Taken at the Flood: The Roman Conquest of Greece
"Is there anyone on earth who is so narrow-minded or uninquisitive that he could fail to want to know how and thanks to what kind of political system almost the entire known world was conquered and brought under a single empire in less than fifty-three years?" --Polybius, Histories
The 53-year period Polybius had in mind stretched from the start of the Second Punic War in 219 BCE until 167, when Rome overthrew the Macedonian monarchy and divided the country into four independent republics. This was the crucial half-century of Rome's spectacular rise to imperial status, but Roman interest in its eastern neighbors began a little earlier, with the First Illyrian War of 229, and climaxed later with the infamous destruction of Corinth in 146.
Taken at the Flood chronicles this momentous move by Rome into the Greek east. Until now, this period of history has been overshadowed by the threat of Carthage in the west, but events in the east were no less important in themselves, and Robin Waterfield's account reveals the peculiar nature of Rome's eastern policy. For over seventy years, the Romans avoided annexation so that they could commit their military and financial resources to the fight against Carthage and elsewhere. Though ultimately a failure, this policy of indirect rule, punctuated by periodic brutal military interventions and intense diplomacy, worked well for several decades, until the Senate finally settled on more direct forms of control.
Waterfield's fast-paced narrative focuses mainly on military and diplomatic maneuvers, but throughout he interweaves other topics and themes, such as the influence of Greek culture on Rome, the Roman aristocratic ethos, and the clash between the two best fighting machines the ancient world ever produced: the Macedonian phalanx and Roman legion. The result is an absorbing account of a critical chapter in Rome's mastery of the Mediterranean.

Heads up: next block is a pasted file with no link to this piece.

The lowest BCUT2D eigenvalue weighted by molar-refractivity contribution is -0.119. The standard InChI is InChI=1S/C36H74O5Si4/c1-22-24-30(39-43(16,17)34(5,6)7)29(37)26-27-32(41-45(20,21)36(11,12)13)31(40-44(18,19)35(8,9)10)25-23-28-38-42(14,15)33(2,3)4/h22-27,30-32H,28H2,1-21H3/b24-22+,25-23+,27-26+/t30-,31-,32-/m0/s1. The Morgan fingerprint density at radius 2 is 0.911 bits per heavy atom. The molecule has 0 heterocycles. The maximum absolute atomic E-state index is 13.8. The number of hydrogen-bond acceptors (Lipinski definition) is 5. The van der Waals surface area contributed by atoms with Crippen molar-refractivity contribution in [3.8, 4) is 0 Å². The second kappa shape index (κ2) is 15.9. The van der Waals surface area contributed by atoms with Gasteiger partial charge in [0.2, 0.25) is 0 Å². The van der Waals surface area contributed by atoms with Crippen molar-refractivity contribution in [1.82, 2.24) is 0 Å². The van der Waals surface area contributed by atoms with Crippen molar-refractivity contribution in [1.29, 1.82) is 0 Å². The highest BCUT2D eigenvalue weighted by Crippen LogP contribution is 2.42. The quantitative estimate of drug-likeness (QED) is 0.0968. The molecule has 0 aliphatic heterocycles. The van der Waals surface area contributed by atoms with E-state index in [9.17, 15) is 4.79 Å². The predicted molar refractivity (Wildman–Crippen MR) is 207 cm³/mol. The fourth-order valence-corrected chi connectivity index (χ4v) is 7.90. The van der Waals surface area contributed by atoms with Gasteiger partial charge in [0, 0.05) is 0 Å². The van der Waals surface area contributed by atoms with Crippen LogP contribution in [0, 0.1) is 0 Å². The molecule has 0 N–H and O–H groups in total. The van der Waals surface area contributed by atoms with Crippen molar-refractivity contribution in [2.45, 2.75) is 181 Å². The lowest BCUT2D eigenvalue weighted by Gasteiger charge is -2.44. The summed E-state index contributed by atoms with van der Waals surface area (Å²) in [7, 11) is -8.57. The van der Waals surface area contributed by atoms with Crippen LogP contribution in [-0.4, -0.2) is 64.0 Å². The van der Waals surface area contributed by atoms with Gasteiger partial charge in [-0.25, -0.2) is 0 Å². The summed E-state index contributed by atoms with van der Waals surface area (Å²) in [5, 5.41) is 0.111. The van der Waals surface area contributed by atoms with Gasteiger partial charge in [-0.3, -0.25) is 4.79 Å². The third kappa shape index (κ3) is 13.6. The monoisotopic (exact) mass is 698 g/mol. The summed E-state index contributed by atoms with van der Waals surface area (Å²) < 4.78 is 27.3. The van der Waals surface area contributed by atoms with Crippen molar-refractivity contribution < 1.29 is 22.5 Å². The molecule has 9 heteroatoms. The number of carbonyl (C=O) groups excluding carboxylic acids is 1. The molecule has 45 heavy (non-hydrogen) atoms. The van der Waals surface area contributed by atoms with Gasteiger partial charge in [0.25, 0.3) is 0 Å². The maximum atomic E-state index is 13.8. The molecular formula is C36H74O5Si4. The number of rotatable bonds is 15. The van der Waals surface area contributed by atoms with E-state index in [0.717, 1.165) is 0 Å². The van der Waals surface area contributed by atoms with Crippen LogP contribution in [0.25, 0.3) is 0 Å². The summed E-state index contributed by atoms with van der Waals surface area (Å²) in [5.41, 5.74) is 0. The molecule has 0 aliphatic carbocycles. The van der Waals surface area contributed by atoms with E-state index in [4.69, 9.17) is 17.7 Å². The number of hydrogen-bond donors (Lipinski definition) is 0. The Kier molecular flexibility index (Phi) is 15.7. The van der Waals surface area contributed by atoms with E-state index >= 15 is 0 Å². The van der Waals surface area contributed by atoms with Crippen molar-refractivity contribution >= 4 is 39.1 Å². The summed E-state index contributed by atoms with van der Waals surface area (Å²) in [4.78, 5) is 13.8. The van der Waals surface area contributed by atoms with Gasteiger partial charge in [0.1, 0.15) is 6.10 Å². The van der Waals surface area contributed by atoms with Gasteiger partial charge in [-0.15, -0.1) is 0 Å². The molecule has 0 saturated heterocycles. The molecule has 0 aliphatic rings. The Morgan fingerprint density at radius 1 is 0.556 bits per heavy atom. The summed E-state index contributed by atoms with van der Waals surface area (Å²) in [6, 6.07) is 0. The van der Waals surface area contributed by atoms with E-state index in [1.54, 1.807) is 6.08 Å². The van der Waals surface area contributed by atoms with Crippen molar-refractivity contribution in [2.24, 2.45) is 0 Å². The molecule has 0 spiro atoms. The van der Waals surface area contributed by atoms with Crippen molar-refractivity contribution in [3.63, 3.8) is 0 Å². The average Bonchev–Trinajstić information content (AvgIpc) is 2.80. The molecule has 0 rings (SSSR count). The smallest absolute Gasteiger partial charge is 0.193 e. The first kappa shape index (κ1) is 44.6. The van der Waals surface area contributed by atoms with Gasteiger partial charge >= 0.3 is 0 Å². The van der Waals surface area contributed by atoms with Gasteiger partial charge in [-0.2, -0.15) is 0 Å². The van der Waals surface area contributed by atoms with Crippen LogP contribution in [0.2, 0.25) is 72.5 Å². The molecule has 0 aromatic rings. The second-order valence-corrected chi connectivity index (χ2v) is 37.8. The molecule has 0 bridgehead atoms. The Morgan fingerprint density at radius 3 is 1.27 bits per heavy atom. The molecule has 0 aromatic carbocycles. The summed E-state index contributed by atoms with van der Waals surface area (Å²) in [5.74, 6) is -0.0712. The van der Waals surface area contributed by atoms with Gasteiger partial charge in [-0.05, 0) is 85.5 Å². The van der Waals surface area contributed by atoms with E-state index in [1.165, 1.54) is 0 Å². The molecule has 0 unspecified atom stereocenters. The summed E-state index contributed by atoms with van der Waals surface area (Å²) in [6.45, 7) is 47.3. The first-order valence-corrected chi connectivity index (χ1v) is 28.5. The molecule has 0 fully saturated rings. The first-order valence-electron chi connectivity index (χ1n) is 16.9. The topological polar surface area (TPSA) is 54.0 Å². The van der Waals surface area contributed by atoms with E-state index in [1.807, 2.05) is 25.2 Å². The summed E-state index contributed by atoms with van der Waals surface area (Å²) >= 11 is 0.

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LibraryThing ReviewUser Review - Shrike58 - LibraryThing
I had never read a systematic account of how Rome overthrew Macedonian hegemony in Greece so this book really filled a gap for me, particularly since Waterfield is more concerned (justly) with high ... Read full review
LibraryThing ReviewUser Review - Garp83 - LibraryThing
At the Isthmian Games in 196 BCE, Roman Consul Titus Quinctius Flaminius famously issued a “Declaration of Freedom for the Greeks,” subsequent to the defeat of Philip V of Macedon at the Battle of ... Read full review
Clouds in the West
1 Rome Turns East
2 THE ILLYRIAN WARS
3 BARBARIANS GO HOME
4 KING PHILIP OF MACEDON
5 THE FREEDOM OF THE GREEKS
6 THE ROAD TO THERMOPYLAE
7 THE PERIPHERY EXPANDS
8 REMOTE CONTROL
9 PERSEUS CHOICE